The Old Schoolhouse® Product & Curriculum Reviews
|With so many products available we often need a little help in making our curriculum choices. The Old Schoolhouse® Magazine family understands because we are in the same boat! Do you need more information on a product before you buy? With over 5,500 products listed in 52 easy-to-use categories, much of the information you need to know is only a click away! Let our reviewer-families help yours.||
Do you want to get the word out about your product or service to the homeschool community? Email Tess Hamre and share a little about what you´d like showcased, and we can help with that!
Marie's Home Review by Kathy GelzerCaroline Austin
Salem Ridge Press
4263 Salem Drive
Emmaus, PA 18049
Marie's Home is a 199-page softbound novel about the French Revolution. It was originally published in 1885 and was republished in 2006 by Daniel Mills, a homeschool graduate who learned to appreciate historical fiction as a teenager. In this book, an 11-year-old English girl is given a diary written by her great-grandmother. In it she reads a first-hand account of the days of the French Revolution. In the publisher's note we read, "For us the French Revolution happened in the distant past, but when Marie's Home was written, less than 100 years had elapsed since the Revolution. By having a present-day girl receive her great-grandmother's journal, the author, Caroline Austin, connected momentous events of the past with the lives of her readers. This also serves as a reminder to us that history happened to real people, people that are part of our own family's story, even though they lived a long time ago."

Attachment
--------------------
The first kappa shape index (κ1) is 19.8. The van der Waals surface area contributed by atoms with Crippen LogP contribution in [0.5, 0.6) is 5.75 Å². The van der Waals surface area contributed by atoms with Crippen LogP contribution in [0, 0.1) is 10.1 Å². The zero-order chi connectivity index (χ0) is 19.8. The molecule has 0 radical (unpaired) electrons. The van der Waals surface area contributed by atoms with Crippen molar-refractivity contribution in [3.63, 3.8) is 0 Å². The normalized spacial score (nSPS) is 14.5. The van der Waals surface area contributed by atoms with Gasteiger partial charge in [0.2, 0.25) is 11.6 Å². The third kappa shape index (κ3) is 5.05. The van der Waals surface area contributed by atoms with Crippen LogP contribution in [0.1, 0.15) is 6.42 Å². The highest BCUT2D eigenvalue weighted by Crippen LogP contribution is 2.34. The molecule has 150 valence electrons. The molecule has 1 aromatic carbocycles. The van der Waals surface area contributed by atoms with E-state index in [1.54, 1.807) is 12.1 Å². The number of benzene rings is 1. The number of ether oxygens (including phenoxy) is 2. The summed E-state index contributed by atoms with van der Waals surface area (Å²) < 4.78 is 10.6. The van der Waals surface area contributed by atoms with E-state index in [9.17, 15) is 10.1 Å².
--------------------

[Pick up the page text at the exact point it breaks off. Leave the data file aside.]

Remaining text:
The back cover says this book is for ages ten to adult. If read aloud, it could be enjoyed by younger children too. Of particular interest to homeschool families is the fact that one of the secondary characters in the book, Marie's younger brother, is homeschooled during part of the story. His studies include Greek, Latin, mathematics, horseback riding, fencing, drawing, and French. Sounds fun!
Marie and her family exemplify Christian faith and values. Though they are members of the upper class, they step out of their comfortable surroundings to help those in need. And when they face danger, hardship, and disappointment, their faith in God gives them hope. The text contains some excellent lessons. Here is a gem of a quote from Marie's father on the subject of love: "We may love as deeply as we please, but we must not make a prisoner of our love. There is all the difference in the world between loving for our own sakes and loving for the sake of those we love. The first kind is of earth, the second of heaven."
Marie's Home is very much a girl's book, though boys may like it, too. If you like to enhance your history studies with historical fiction, this is one to strongly consider.